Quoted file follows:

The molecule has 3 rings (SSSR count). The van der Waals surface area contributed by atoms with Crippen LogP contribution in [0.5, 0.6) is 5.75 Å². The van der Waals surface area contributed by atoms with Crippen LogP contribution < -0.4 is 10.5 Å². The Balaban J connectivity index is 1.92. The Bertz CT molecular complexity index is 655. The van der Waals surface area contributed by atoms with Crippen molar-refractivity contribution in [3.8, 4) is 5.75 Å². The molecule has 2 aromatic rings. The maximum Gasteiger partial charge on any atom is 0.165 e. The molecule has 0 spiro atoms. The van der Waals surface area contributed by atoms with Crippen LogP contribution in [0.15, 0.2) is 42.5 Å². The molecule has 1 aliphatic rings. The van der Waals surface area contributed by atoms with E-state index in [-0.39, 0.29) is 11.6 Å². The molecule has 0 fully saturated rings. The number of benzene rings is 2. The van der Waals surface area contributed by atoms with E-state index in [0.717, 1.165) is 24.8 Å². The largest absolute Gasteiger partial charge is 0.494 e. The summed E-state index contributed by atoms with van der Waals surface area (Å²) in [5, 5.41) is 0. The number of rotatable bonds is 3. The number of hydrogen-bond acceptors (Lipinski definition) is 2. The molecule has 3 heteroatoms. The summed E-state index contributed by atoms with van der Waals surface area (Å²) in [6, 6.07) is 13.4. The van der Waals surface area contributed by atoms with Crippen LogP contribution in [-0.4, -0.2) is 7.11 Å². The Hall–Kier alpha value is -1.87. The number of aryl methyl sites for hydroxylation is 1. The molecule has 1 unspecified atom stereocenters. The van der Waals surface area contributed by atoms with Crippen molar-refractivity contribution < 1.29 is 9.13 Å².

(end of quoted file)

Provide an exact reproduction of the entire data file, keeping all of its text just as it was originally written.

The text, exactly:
The molecule has 3 rings (SSSR count). The van der Waals surface area contributed by atoms with Crippen LogP contribution in [0.5, 0.6) is 5.75 Å². The van der Waals surface area contributed by atoms with Crippen LogP contribution < -0.4 is 10.5 Å². The Balaban J connectivity index is 1.92. The Bertz CT molecular complexity index is 655. The van der Waals surface area contributed by atoms with Crippen molar-refractivity contribution in [3.8, 4) is 5.75 Å². The molecule has 2 aromatic rings. The maximum Gasteiger partial charge on any atom is 0.165 e. The molecule has 0 spiro atoms. The van der Waals surface area contributed by atoms with Crippen LogP contribution in [0.15, 0.2) is 42.5 Å². The molecule has 1 aliphatic rings. The van der Waals surface area contributed by atoms with E-state index in [-0.39, 0.29) is 11.6 Å². The molecule has 0 fully saturated rings. The number of benzene rings is 2. The van der Waals surface area contributed by atoms with E-state index in [0.717, 1.165) is 24.8 Å². The largest absolute Gasteiger partial charge is 0.494 e. The summed E-state index contributed by atoms with van der Waals surface area (Å²) in [5, 5.41) is 0. The number of rotatable bonds is 3. The number of hydrogen-bond acceptors (Lipinski definition) is 2. The molecule has 3 heteroatoms. The summed E-state index contributed by atoms with van der Waals surface area (Å²) in [6, 6.07) is 13.4. The van der Waals surface area contributed by atoms with Crippen LogP contribution in [-0.4, -0.2) is 7.11 Å². The Hall–Kier alpha value is -1.87. The number of aryl methyl sites for hydroxylation is 1. The molecule has 1 unspecified atom stereocenters. The van der Waals surface area contributed by atoms with Crippen molar-refractivity contribution < 1.29 is 9.13 Å².